When I think of jellyfish (Phylum: Cnidaria), I typically think of the ocean and not a lake. Then again, nature loves to shake things up from time and time and Ongeim’l Tketau in Palau (aka “Jellyfish Lake”) serves as a delightful reminder of our biosphere’s affinity for the unusual.
Jellyfish lake is a marine lake; one of more than 50 saltwater-filled basins in Palau that formed between 5,000 – 15,000 years ago during a period of rising sea levels. As the ocean rose and spilled over the land, a number of Papuan jellyfish (Mastigias papua) presumably left their typical habitat in the surrounding lagoons and entered at least 5 of these lakes. When the ocean receded, these jellyfish become trapped within the lakes and established what are now isolated populations. Though all of these lakes still retain at least some degree of communication with the ocean via networks of limestone tunnels, the isolation has remained sufficient enough to allow each of the 5 lakes to develop its own unique Mastigias papua subspecies (which have been named after 5 elected Presidents of Palau).
Of these lakes, Ongeim’l Tketau is unequivocally the most famous and home to over 10 million golden jellyfish (Mastigias papua etpisoni) that engage in a conspicuous daily migration in response to the movement of the sun. Every morning, the fluther moves eastward toward the rising sun and then turns westward in the afternoon. Why engage in this ~1 km daily shuffle? The first reason is likely nutrition. Like their lagoon ancestors, the lake jellyfish derive part of their daily energy requirement from the activity of photosynthetic endosymbionts called Zooxanthellae. These unicellular algal protists live within the jellyfishes’ tissues and produce glucose, glycerol, and amino acids which are in turn used by the jellyfish in a way similar to coral. (Incidentally, the rest of the jellyfishes’ nutrition comes from feeding on zooplankton within the lake). By maximizing their exposure time to sunlight, the jellyfish bolster the photosynthetic productivity of their marvelous little Zooxanthellae and thus increase their own energy gains.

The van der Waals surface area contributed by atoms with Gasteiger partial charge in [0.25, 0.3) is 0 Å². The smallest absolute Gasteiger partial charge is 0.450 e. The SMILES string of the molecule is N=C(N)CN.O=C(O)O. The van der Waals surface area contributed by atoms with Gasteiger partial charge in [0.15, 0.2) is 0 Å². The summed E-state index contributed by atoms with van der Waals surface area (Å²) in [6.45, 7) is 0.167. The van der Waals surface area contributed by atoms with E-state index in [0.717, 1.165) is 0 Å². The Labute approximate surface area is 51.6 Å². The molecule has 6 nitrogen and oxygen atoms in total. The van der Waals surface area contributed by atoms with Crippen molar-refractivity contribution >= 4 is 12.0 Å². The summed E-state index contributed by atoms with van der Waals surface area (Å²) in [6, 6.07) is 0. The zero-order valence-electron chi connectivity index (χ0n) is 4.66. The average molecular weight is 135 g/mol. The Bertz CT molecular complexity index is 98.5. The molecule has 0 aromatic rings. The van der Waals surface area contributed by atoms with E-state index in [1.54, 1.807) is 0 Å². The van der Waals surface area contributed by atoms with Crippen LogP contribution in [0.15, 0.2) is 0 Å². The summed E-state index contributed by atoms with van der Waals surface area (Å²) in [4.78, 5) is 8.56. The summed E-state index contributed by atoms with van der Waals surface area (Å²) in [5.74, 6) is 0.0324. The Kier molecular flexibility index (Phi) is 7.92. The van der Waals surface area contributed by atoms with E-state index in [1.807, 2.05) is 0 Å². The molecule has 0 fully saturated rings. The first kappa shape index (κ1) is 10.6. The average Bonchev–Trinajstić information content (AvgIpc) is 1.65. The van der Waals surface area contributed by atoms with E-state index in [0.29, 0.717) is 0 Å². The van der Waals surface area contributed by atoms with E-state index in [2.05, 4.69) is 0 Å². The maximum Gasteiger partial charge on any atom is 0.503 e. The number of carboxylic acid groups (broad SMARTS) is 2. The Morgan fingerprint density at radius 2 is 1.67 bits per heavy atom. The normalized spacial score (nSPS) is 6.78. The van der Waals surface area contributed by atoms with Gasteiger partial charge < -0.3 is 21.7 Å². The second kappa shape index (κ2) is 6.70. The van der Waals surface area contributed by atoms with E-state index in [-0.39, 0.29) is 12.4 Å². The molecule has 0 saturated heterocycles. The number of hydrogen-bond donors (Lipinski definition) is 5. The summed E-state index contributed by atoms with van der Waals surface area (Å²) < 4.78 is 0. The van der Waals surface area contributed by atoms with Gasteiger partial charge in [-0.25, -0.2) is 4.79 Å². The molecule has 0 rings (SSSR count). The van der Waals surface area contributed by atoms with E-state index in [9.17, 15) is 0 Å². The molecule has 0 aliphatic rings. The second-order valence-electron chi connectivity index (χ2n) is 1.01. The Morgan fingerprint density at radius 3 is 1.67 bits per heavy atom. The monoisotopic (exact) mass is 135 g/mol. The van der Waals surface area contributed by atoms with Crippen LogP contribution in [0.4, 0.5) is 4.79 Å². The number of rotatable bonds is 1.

The second reason for the migration is presumably to avoid the walls of the lake. Attached to the walls is a patchwork of stark white sea anemones (Entacmea medusivora) with a penchant for devouring jellyfish much larger than themselves. By moving eastward in the morning and westward in the afternoon, the jellyfish swarm ensures that it will always encounter a shadow before contacting the wall and becoming a meal for a hungry anemone. This presumption seems to be validated by the fact that the response of these jellyfish to shadows is so dramatic that they will typically form a dense curtain right along the illuminated edge of the darkness, almost as though they struck an invisible wall.
With this dramatic dance occurring every day right near the surface, simply observing the jellyfish from above can be spectacular in its own right, but if you’re looking for a more personal encounter, Ongeim’l Tketau also provides visitors with an opportunity to dive right into dense gelatinous flock. Donning snorkels, masks, and fins, visitors can swim in what has been described by the World Wildlife Foundation as “a living lava lamp.”
I know what you’re thinking: “Don’t all those jellyfish sting?” Fortunately, while the lake jellyfish have changed a great deal in relation to their lagoon ancestors, they have retained their very mild sting which is barely detectable by human skin. Visitors often report only a mild tingling sensation near their lips, making for an absolutely surreal encounter in what is arguably one of the most unusual places on the planet.
- Golden Jellyfish – National Geographic Society
- Jellyfish Lake Fact Sheet – Coral Reef Research Foundation
- Palau Visitors Authority